Assad regime warplanes strike Turkish armored convoy in Idlib

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Smoke billows above buildings during a reported air strike by pro-regime forces near the town of Hish in Syria's Idlib province on August 19, 2019. A Turkish military convoy crossed into northwest Syria on Monday. (AFP)
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A convoy of Turkish military vehicles passes through Maaret al-Numan in Syria's northern province of Idlib reportedly heading toward the town of Khan Sheikhun in the southern countryside of the province on August 19, 2019. (AFP)
Updated 19 August 2019
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Assad regime warplanes strike Turkish armored convoy in Idlib

  • Ankara accused of arming HTS militants in Syria
  • Astana process under threat, analysts tell Arab News

ANKARA: The Astana process to resolve the Syrian conflict was in danger of collapse on Monday after Assad regime warplanes struck a Turkish military convoy just north of Khan Sheikhun in Idlib province.

The strike was backed by Russia, a key participant in the Astana process with Turkey and Iran. “We support the efforts of the Syrian army,” Russian President Vladimir Putin said.

Turkish authorities said the convoy of about 50 armored personnel carriers and five tanks was on its way to reinforce one of its observation posts at Morek, south of Khan Sheikhun on the main M5 highway between Damascus and Aleppo.

But the Assad regime accused Ankara of supplying militants from Hayat Tahrir Al-Sham (HTS), who control most of Idlib. “Turkish vehicles loaded with munitions ... are heading toward Khan Sheikhun to help the terrorists,” the foreign ministry said.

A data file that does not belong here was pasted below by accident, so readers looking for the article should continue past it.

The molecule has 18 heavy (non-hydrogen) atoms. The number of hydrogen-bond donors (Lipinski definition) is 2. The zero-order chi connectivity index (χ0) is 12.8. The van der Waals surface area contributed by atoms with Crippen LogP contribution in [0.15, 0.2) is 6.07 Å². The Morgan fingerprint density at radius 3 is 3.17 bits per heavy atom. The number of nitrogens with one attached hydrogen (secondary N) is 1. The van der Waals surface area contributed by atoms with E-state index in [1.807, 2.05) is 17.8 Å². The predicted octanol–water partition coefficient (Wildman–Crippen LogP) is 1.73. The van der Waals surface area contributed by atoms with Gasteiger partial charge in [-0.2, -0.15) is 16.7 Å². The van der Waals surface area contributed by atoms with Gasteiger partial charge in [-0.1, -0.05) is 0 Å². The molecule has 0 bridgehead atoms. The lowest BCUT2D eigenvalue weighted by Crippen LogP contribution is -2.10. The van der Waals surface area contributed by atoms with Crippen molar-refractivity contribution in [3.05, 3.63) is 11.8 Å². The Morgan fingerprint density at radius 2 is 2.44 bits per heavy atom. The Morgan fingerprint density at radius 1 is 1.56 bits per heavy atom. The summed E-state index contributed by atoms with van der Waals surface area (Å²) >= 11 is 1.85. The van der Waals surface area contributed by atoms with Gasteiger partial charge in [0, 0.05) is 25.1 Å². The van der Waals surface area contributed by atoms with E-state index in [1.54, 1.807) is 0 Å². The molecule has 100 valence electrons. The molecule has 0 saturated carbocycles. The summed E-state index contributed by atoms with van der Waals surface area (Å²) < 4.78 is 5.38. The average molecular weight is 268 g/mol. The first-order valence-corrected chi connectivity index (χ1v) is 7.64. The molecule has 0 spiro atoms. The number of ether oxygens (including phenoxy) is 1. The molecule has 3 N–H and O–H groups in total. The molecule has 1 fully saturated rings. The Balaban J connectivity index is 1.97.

Pro-regime forces have been battling HTS for the past three days for control of Khan Sheikhun, and the strategic highway. Regime troops took control ofpart of the road north of the city in a new advance on Monday, effectively blocking the Turkish convoy from continuing south.




A convoy of Turkish military vehicles passes through Maaret al-Numan in Syria's northern province of Idlib reportedly heading toward the town of Khan Sheikhun in the southern countryside of the province on August 19, 2019. (AFP)

Ankara condemned the airstrike, in which three people died. The attack was “in violation of the existing memorandums and agreements with the Russian Federation,” it said.

With the presidents of Turkey, Russia and Iran due to meet in Ankara next month in the next stage of the Astana process, Monday’s airstrike could not have come at a worse time, military analyst Navvar Saban told Arab News.

“Russians and Turks don’t have the luxury to destroy Astana. If it collapses, they will have to retreat from Idlib and it would be disaster internally and externally,” said Saban, of the Omran Center for Strategic Studies in Istanbul.




A convoy of Turkish military vehicles passes through Maaret al-Numan in Syria's northern province of Idlib reportedly heading toward the town of Khan Sheikhun in the southern countryside of the province on August 19, 2019. (AFP)

“Turkey’s aim is to stop regime forces from advancing, and to secure Turkish observation posts. But in case of a direct hit on the Turkish posts, there would be a counter-attack from the Turkish side.

“But Ankara should admit it is too late to secure the area. Regime forces have advanced greatly on the ground.”